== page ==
Progress Towards a Mechanistic Understanding of Peptide Bond Formation


Gregory W. Muth and Scott A. Strobel
Department of Molecular Biophysics and Biochemistry
Yale University, New Haven, CT


The publication of the crystal structure of the 50S ribosomal subunit provided evidence that solely RNA potentially catalyzes the process of peptide bond formation in a process historically referred to as peptidyl transfer. This universal process of peptide synthesis occurs between amino acid bearing tRNA molecules bound in the ribosome coded by mRNA. Over the years in vitro kinetic assays have been developed with clearly defined experimental conditions that show how the ribosome is capable of catalyzing peptide bond formation between two fragmented tRNA molecules.  These "fragment assays" show peptidyl transfer occurring efficiently when only peptidyl CCA or aminoacyl CCA fragments are used in place of full length tRNAs.  The peptidyl CCA fragment, also known as the P-site substrate, consists of an aromatic amino acid linked to the 3'-OH of the ribose sugar through an ester bond.  The alpha-amino nucleophile of the aminoacyl CCA fragment bound in the A-site of the ribosome attacks this ester, thus forming a new amide bond (Figure 1).



Figure 1.  Simplified mechanism of peptidyl transfer within the ribosome.  The A-site aa-tRNA acts as a nucleophile and attacks the carbonyl carbon of the P-site bound tRNA peptide ester.  This reaction results in the formation of the charged tetrahedral intermediate that spontaneously resolves into the newly formed peptide bond and the release of the tRNA hydroxyl leaving group.


It is hypothesized that the RNA within the active site may catalyze peptide bond formation in several ways [1-3].  At physiological pH, the alpha-amino group is protonated thus making it inactive as a nucleophile.  Ribosomal RNA may aid in the deprotonation of this amine [4].  After nucleophilic attack, the charged tetrahedral intermediate and/or leaving group hydroxyl could be stabilized by the 2'-OH of the P-site CCA fragment or other RNA moieties within the active site (Muth et al, in preparation).  Finally, the RNA within the active site may simply provide a scaffolding which orients the fragments in the correct alignment and provides a significant rate enhancement.  To understand how RNA may catalyze peptide bond formation within the active site of 50S ribosomal subunits we have undertaken the synthesis of several new tRNA "fragments" which will allow us to systematically examine the deprotonation of the amine nucleophile, the role of the 2'-OH on the P-site CCA fragment and the absolute stereochemisrty of the tetrahedral intermediate (Figures 2-4).



Figure 2.  Hydroxypuromycin was synthesized to replace the commonly used substrate puromycin (a known antibiotic).  Puromycin and hydroxypuromycin both bind to the ribosomal A-site and act as nucleophiles on the P-site ester. Hydroxypuromycin does not posses a pH sensitive alpha amine group but rather the hydroxyl depicted in blue on the structure.  This difference allowed us to determine that the pH dependence of the peptidyl transfer reaction was due solely to a group within the ribosome itself.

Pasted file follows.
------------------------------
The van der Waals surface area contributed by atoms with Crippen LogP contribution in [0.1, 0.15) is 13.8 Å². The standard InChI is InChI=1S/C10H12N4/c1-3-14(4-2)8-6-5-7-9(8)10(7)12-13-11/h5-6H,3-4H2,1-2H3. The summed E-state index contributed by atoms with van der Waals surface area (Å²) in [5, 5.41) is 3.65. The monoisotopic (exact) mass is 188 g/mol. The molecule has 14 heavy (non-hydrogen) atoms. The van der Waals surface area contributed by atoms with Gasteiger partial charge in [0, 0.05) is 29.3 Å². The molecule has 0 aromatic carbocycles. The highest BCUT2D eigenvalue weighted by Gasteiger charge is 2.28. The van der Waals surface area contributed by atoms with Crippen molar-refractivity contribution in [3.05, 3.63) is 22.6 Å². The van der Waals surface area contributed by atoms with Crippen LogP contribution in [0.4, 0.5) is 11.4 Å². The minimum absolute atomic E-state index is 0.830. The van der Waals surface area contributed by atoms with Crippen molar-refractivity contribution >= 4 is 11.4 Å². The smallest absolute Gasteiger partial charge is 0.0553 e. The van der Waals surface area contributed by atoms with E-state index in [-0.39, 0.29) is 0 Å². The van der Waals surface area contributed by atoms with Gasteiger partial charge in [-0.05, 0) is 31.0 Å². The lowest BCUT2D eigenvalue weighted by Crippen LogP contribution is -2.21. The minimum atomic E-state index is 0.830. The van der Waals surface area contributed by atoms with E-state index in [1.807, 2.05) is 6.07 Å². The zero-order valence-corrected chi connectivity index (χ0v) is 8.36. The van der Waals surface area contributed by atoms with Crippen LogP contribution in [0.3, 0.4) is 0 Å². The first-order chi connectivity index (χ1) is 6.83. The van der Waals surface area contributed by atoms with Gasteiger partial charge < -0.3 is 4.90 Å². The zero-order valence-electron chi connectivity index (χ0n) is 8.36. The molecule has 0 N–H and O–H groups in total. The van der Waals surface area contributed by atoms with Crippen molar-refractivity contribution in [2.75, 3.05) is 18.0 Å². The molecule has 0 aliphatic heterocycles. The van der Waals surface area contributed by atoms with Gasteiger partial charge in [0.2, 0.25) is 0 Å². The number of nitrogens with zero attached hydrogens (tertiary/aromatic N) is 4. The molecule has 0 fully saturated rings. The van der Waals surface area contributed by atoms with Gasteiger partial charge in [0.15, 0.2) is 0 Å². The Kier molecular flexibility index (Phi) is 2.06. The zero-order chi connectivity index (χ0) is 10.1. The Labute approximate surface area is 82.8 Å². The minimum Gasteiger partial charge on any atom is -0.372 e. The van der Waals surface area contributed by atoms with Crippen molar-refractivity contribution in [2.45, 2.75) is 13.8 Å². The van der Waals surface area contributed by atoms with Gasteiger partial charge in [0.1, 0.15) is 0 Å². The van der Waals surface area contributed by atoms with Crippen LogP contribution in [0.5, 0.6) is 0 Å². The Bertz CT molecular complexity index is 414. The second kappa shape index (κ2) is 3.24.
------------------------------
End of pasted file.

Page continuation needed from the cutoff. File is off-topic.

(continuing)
Figure 3.  This rather imposing molecule is one of a series of inhibitors synthesized by solid phase chemistry that allowed a series of questions to be asked regarding the structure and contributions of the active site rRNA.  The use of solid phase synthesis allowed us to easily change the nature of the nucleotides as well as the linkages between them to build a library of compound suitable for testing in our kinetics assay.  Careful examination should reveal the P-site CCA nucleotides joined to the A-site hydroxypuromycin through a chiral phosphorous group.  The chiral phosphorous structure serves as a stable functionality that represents the correct charge and geometry of the tetrahedral intermediate formed during the peptidyl transfer reaction.
 
 
 
 
 
 
 
 
 
 
 
 
 
 
 
 
 
 
 
 
 
 
 


Figure 4.  Similar to the structure in Figure 3, this molecule, also synthesized by solid phase chemistry, was used to explore the role of the 2'-hydroxyl in stabilizing the transition state.  The most remarkable aspect of this molecule was the need to completely re-engineer the chemistry used in solid phase synthesis as the ester linkage is easily hydrolysis under the mildly basic conditions used in conventional deprotection reactions.
 
 
 
 
 
 
 
 
 
 



1. Muth, G.W., L. Ortoleva-Donnelly, and S.A. Strobel, A single adenosine with a neutral pK(a) in the ribosomal peptidyl transferase center. Science, 2000. 289(5481): p. 947-950.

2. Muth, G.W., L. Chen, A.B. Kosek, and S.A. Strobel, pH-dependent conformational flexibility within the ribosomal peptidyl transferase center. RNA-a Publication of the RNA Society, 2001. 7(10): p. 1403-1415.

3. Strobel, S.A., G.W. Muth, and L. Chen, Exploring the mechanism of the peptidyl transfer reaction by chemical footprinting. Cold Spring Harbor Symposia On Quantitative Biology, 2001. 66: p. 109-117.

4. Katunin, V.I., G.W. Muth, S.A. Strobel, W. Wintermeyer, and M.V. Rodnina, Important contribution to catalysis of peptide bond formation by a single ionizing group within the ribosome. Molecular Cell, 2002. 10(2): p. 339-346.


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